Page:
Also, people with bipolar disorder often are involved with the criminal justice system. The symptoms of bipolar disorder, especially during hypomania and mania, may increase the chance that a person will be arrested by police and have other legal problems.

Evidence-based Treatments

Treatment for those with bipolar disorder focuses on helping the person better control their mood swings and other bipolar symptoms. The treatment plan should consider each person’s needs and choices. A person should consult a healthcare professional when choosing the right treatment and consider his or her own gender, race, ethnicity, language, and culture.

A person-centered effective treatment plan usually includes using both medication and psychotherapy, ensuring that the person has a support system, and helping the person engage in meaningful activities.

A long-term relationship with a qualified physician is important for effective treatment. Bipolar disorder is a lifelong illness, with repeated episodes of mania and depression. Between episodes, many people with bipolar disorder are free of mood changes, but some people have lingering symptoms. Long-term, continuous treatment helps to control these symptoms. Effective treatment can help a person achieve their recovery goals.

Psychotherapy

In combination with medication, psychotherapy—sometimes called “talk therapy”—can be an effective treatment for bipolar disorder. It can provide support, education, and guidance to people with bipolar disorder and their families. Visit Psychotherapies from NIMH to learn about psychotherapies.

Psychotherapies used as part of a treatment plan for a person with bipolar disorder include:

Cognitive behavioral therapy focuses on a person’s thoughts and beliefs, and how they influence mood and actions. It aims to change a person’s thinking to be more adaptive and healthy.

Family psychoeducation and skill building includes family members in therapy sessions to learn about the disorder and its treatment. This can improve communication and problem-solving for managing symptoms.

Interpersonal and social rhythm therapy focuses on improving relationships, sleep, and daily routines and activities.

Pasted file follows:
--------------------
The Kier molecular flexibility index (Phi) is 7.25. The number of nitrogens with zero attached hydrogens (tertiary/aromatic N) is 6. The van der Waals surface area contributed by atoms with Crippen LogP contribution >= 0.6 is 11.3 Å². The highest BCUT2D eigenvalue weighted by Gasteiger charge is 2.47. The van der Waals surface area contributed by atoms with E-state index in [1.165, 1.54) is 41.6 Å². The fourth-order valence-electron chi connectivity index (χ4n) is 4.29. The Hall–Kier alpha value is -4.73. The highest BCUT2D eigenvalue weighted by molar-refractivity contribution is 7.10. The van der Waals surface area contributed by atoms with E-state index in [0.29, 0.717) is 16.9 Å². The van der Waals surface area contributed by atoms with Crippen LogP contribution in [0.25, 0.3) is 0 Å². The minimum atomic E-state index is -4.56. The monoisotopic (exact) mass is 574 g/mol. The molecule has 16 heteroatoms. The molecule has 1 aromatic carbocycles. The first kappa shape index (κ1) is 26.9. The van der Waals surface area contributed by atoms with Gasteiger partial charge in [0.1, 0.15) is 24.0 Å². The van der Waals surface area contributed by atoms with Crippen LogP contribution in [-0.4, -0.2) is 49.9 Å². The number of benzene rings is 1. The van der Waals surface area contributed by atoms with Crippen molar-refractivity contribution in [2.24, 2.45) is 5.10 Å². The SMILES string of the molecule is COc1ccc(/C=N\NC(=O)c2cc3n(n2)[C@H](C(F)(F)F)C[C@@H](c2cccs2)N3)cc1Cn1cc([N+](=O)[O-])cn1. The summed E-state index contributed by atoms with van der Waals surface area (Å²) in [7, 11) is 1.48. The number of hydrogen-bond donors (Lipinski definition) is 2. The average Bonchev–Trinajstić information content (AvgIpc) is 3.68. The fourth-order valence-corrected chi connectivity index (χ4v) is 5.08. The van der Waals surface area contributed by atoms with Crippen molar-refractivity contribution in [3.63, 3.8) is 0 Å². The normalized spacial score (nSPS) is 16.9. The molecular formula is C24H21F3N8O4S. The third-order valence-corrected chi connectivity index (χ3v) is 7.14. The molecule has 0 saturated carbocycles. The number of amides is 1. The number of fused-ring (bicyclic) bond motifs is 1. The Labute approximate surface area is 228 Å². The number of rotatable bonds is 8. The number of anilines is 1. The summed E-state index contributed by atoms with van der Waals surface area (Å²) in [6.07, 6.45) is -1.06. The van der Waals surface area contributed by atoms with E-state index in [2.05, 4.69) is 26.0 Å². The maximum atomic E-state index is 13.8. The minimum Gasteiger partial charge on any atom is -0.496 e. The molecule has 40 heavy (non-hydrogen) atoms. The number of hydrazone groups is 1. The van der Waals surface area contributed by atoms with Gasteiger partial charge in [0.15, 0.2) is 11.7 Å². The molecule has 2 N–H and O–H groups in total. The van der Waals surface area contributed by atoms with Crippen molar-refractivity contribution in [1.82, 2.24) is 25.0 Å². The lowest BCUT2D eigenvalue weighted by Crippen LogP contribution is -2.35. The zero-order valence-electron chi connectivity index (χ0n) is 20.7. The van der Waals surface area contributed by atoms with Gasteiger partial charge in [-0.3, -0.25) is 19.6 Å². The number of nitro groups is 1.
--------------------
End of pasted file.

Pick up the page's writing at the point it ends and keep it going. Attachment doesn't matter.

Psychoeducation provides training about health disorders and how to manage symptoms.

Medication

Different types of medications can help control symptoms of bipolar disorder. A person may need to try several medications to find ones that work best. Medications that are generally used to treat bipolar disorder include:

  • Lithium
  • Mood stabilizers
  • Second generation antipsychotics
  • Antidepressants

People with bipolar disorder may have trouble sleeping. Sometimes the medication they take for bipolar symptoms causes sleep problems. If sleeplessness does not improve, a doctor may suggest a change in medications, or prescribe sedatives or a sleep medication.

For basic information about medications, visit Mental Health Medications from NIMH. For up-to-date information on medications, side effects, and warnings, access the Food and Drug Administration.

Other Treatment Options

Electroconvulsive Therapy (ECT) can provide relief for people with severe bipolar disorder not helped by standard psychotherapies or medications. Sometimes ECT is used for bipolar symptoms when other illnesses or pregnancy make taking medications too risky. ECT may cause short-term side effects, including confusion, disorientation, and memory loss.

Safety planning involves developing strategies to limit the risks of danger to self and others. Safety planning may include a crisis plan or removal of dangerous items or weapons from places where the person can access them.

Behavior Health Advance Directive

A person with bipolar disorder is encouraged to create a behavioral health advance directive, stating:

  • Where they wish to receive care
  • What treatments they want
  • Who can make legal healthcare decisions for them, if they cannot do so due to their illness

Advance directive laws vary across states. Learn more about advance directives for behavioral health.

Complementary Therapies and Activities